Gillespie: Well, and it seems so also, thinking about a couple of years ago when there was both the Sony hack, which didn't just release product that the Sony movies had been working on and record label, but also internal memos and stuff, but then there also the hacks of Apple Photo clouds and stuff like that of celebrities and nude pictures or selfies. But, it does seem that people give, in a world where that kind of thing happens more often, people kind of learn how to give people more grace, a wider grace period in a world where everybody is kind of out there, you're willing to cut people a break because you know your dirty laundry is gonna get out there too. So, there seems to be a kind of homeostasis or maybe that's the wrong term, an equilibrium gets reached pretty quickly if we're in a less private world where people don't get bent out of shape by private misstatements.
Istvan: No, in fact, that is the most important idea there, and really what a lot of my article was about when I wrote about privacy recently, is that if the entire world is open, a lot of people that might have had hangups, whether they're conservative or whatever, just let them go because it's too difficult to actually get along when everybody is judging all the time. It's much easier to have much more Libertarian world where everyone's like, do your own thing, we love you for who you are, we like you for who you are, that kind of thing. So, I actually think that's why freedom is better served by giving up some of our privacy through technology.
Gillespie: Well, you know, this may be an East Coast, West Coast thing, and although Reason is headquartered on the West Coast as you are, and I've lived in L.A. for three years, I was gonna say that libertarianism may be, for me as I was born in Brooklyn and grew up in New Jersey, but libertarianism's creed may be less about we love you for who you are, it's that we hate you for who you are. But, it's all kind of the same thing, I think. Where we evaluate each person individually and come to some kind of individualistic conclusion. Your piece in The American Conservative, which is a great magazine, I don't agree with it on everything, but it's really provocative in the fact that they had you there and you were talking about libertarianism and transhumanism. What is the essential connection between transhumanism and libertarianism in your kind of discussion of these topics?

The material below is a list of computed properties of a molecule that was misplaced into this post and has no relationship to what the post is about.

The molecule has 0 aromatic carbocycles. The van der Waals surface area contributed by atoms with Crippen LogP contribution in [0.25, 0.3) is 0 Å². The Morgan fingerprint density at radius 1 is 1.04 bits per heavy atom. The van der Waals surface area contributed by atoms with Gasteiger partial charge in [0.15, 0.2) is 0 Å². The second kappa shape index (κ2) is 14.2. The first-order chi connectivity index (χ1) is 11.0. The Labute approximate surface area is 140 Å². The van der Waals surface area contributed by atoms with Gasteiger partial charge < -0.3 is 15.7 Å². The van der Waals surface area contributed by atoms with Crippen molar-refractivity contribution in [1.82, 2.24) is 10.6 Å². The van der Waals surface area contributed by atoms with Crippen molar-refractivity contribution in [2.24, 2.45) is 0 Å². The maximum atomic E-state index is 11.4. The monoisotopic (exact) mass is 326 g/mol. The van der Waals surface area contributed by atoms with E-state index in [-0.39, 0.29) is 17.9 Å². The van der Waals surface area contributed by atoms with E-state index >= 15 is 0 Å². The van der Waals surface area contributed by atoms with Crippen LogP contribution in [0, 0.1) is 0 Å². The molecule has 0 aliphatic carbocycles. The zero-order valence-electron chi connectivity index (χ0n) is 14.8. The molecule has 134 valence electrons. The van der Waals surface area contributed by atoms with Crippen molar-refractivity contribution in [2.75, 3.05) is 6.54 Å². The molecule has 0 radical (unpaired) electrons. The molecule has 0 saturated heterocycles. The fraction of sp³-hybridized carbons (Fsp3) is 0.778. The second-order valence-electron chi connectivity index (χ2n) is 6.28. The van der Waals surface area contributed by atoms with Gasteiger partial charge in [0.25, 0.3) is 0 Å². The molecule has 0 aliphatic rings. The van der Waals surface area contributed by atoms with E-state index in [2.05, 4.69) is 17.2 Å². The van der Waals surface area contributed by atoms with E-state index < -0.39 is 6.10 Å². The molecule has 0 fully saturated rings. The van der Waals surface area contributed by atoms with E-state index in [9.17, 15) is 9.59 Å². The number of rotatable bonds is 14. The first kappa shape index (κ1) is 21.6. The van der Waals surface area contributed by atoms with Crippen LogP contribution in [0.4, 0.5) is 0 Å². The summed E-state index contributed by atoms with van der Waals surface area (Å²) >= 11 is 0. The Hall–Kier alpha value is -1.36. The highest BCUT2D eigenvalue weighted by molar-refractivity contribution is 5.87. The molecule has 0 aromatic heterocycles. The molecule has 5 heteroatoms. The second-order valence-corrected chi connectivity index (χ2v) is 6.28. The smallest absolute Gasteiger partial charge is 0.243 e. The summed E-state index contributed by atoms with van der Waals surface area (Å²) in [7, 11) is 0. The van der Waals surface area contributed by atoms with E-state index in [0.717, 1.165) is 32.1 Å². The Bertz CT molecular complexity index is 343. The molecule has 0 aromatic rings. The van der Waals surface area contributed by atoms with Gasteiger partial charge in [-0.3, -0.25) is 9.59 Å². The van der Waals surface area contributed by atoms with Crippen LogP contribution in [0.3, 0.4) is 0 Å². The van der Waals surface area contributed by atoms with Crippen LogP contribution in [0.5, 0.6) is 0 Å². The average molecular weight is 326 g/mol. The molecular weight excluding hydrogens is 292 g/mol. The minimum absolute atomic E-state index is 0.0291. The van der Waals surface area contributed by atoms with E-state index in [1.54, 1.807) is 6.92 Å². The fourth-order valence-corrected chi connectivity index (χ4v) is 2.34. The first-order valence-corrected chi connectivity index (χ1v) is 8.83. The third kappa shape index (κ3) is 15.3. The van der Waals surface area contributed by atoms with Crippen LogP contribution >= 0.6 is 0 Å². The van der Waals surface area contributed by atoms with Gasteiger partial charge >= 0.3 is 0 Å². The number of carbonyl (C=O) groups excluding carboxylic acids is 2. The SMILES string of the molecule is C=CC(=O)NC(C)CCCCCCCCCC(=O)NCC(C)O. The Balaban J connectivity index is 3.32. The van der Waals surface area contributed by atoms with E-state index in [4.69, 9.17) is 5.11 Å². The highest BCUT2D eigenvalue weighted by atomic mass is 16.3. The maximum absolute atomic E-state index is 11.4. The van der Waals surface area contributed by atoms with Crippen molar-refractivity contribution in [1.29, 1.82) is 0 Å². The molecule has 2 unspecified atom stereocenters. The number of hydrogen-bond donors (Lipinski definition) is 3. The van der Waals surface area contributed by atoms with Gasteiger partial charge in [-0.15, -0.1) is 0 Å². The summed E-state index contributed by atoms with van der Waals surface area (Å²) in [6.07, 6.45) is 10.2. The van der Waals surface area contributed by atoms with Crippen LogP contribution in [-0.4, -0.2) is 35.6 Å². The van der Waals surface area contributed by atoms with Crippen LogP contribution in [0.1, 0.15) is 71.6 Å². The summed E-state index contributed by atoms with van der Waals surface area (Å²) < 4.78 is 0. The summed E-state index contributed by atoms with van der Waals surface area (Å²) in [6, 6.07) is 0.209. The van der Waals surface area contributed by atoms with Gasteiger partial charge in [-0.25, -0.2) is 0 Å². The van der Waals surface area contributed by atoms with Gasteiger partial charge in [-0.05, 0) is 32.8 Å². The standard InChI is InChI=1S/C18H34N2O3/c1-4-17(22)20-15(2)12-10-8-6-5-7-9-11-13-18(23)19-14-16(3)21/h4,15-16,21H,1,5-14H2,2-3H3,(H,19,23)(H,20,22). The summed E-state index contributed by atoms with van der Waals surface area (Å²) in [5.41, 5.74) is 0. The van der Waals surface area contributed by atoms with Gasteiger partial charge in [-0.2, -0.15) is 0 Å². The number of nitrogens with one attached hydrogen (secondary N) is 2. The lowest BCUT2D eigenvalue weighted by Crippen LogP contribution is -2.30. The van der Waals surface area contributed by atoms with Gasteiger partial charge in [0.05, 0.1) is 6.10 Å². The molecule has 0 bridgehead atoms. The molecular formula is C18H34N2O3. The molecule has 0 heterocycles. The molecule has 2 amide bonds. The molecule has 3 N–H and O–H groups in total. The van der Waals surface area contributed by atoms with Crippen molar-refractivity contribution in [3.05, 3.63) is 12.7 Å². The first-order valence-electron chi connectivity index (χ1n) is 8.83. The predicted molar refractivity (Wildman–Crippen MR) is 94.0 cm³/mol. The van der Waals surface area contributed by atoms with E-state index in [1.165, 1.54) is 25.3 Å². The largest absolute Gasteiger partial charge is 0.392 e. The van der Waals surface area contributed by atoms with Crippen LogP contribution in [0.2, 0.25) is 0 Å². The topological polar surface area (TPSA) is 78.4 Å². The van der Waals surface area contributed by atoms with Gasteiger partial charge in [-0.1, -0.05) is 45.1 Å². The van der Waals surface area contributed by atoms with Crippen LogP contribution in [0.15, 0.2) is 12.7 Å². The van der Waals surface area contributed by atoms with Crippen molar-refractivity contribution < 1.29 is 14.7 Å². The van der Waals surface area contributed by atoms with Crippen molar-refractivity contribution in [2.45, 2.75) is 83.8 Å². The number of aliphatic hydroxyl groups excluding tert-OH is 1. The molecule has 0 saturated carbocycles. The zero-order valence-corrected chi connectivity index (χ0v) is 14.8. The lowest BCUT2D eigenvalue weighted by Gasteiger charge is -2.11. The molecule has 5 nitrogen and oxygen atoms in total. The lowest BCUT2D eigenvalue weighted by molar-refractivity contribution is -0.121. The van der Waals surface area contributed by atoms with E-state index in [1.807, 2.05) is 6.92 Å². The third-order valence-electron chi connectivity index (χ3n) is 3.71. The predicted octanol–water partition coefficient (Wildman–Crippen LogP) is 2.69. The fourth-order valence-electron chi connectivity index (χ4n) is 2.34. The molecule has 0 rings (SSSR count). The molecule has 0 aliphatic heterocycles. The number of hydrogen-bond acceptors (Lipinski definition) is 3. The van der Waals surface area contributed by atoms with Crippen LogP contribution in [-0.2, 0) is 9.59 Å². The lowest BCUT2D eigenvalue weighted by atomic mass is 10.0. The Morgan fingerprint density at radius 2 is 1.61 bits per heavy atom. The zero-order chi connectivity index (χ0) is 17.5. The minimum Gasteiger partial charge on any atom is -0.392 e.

Istvan: Well, the basic, most core tenet of transhumanism is this concept of morphological freedom, which is you have the right to do with your body whatever you want to do, as long as it doesn't hurt somebody else. You know, that's a great platform to have is kind of the core tenet of transhumanism. Of course, that's incredibly libertarian too. It's like, yeah, leave me alone, hands off, let me do what I want to do, as long as I'm not hurting you there's no reason to intrude. So, in that sense, transhumanism and libertarianism are completely linked. So it's very natural to want to innovate, to want to see these amazing technologies and scientific discoveries come about and change the human race and apply this libertarian morphological freedom to everything. And, if you get there, then you're gonna really find a future that I think both combines the best worlds of libertarianism, as well as transhumanism.
Gillespie: About a week after your piece appeared in The American Conservative, they had a response from a more conservative thinker who also claimed to be a libertarian and at one point he quoted as a kind of critique of you. He said, "As Ludwig von Mises wrote sarcastically, the socialist paradise will be the kingdom of perfection, populated by completely happy supermen." That's something that Ludwig von Mises said decades ago, but how do you respond to critics who say that transhumanism is ultimately a mix of eugenics and utopianism and that it's doomed to either replicate the worst elements of both or just be a complete mishmash and a failure?